As wager policies are now void both in England and in this country, the insured must have at risk some interest in the subject of insurance. (q) This may be any legal or equitable interest whatever, if it be such that the peril against which the insurance is made, would cause a pecuniary loss to the insured by its immediate and direct effect. (r)

If the policy does not state the value of the property insured, as agreed upon by both parties, this value must be proved by evidence after the loss occurs. Such a policy is called an open policy.

A policy may be made and delivered which as yet covers no property; because it may provide that the property to be insured under it shall be defined and ascertained by statements to be subsequently and at various times indorsed upon the policy. (s)1 These policies always provide for the manner in which ships or cargo or any maritime interest shall be indorsed upon the policy, or entered in a designated book so as to come under insurance;

(p) Knight v. Faith, 15 Q. B. 649. See Meretony v. Dunlope, cited 1 T. R. 260; Furneaux v. Bradley, 2 Marsh. Ins. 584.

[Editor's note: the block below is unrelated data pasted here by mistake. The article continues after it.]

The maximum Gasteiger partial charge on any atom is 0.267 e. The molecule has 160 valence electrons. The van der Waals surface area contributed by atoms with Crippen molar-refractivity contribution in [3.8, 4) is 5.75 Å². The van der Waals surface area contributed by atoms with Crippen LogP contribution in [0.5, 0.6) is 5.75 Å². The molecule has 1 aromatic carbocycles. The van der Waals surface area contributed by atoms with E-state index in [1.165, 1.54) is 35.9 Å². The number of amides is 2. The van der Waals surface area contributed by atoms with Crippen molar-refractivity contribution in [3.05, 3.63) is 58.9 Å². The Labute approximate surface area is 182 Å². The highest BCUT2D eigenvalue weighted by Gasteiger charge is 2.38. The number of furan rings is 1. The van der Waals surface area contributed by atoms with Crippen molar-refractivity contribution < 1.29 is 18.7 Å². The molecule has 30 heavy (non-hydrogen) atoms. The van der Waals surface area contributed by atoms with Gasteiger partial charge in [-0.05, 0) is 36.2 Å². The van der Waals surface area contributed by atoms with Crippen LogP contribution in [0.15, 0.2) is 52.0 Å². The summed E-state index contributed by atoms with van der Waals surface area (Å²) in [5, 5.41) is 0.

(q) Amory v. Oilman, 2 Mats. 13; Stetson v. Mass. Ins. Co. 4 Mass. 886; Lord v. Dall, 12 Mass. 118; King v. State Ins. Co. 7 Cush. 10; Alsop v. Commercial Ins. Co. 1 Sumner, 464. By statute, 19 Geo. II., c. 37, wager policies are made illegal.

(r) Lucena v. Craufurd, 5 B. ft P.

802; Craufurd v. Hunter, 8 T. R. 13; Stirling v. Vaughan, 11 East, 619; Han-cox v. Fishing Ins. Co. 3 Sumner, 140; Fireman's Ins. Co. v. Powell, 13 B. Mon. 311; Waters v. Monarch Ins. Co. 5 Ellis ft B. 870; Wilson v. Martin, 11 Exch. 684; Rice v. Tower, 1 Gray, 426.

(s) Langhorn v. Cologan, 4 Taunt. 330; Neville v. Merch. Ins. Co. 17 Ohio, 192; Newlin v. Ins. Co. 20 Penn. State, 312; Ralli v. Janson, 6 Ellis & B. 422, 36 Eng. L. & Eq. 198.

1 Under a "floating" marine policy for "goods" contracted for, there is no insurable interest in goods not specifically appropriated to the insured prior to the loss. Stock v Inglis, 9Q.B.D. 708.

and these provisions are strictly enforced. (ss) Such a policy is sometimes called an "open policy," and sometimes a "running policy." The insured by such a policy has no right to make an indorsement which conflicts with the body of the policy. (t) It has been held, that these indorsements are to be regarded as so many contracts of insurance; * and, generally speaking, the insurers, by an open policy on merchandise to be shipped by a certain route, are obliged to insure all shipments made to the insured by that route, if duly indorsed, with due information to the insurers of the circumstances they are entitled to know. But it is also true, that the language of the policy may show that the contract is not an absolute one, but that the underwriters can elect in each case whether to take the risk or not. (u)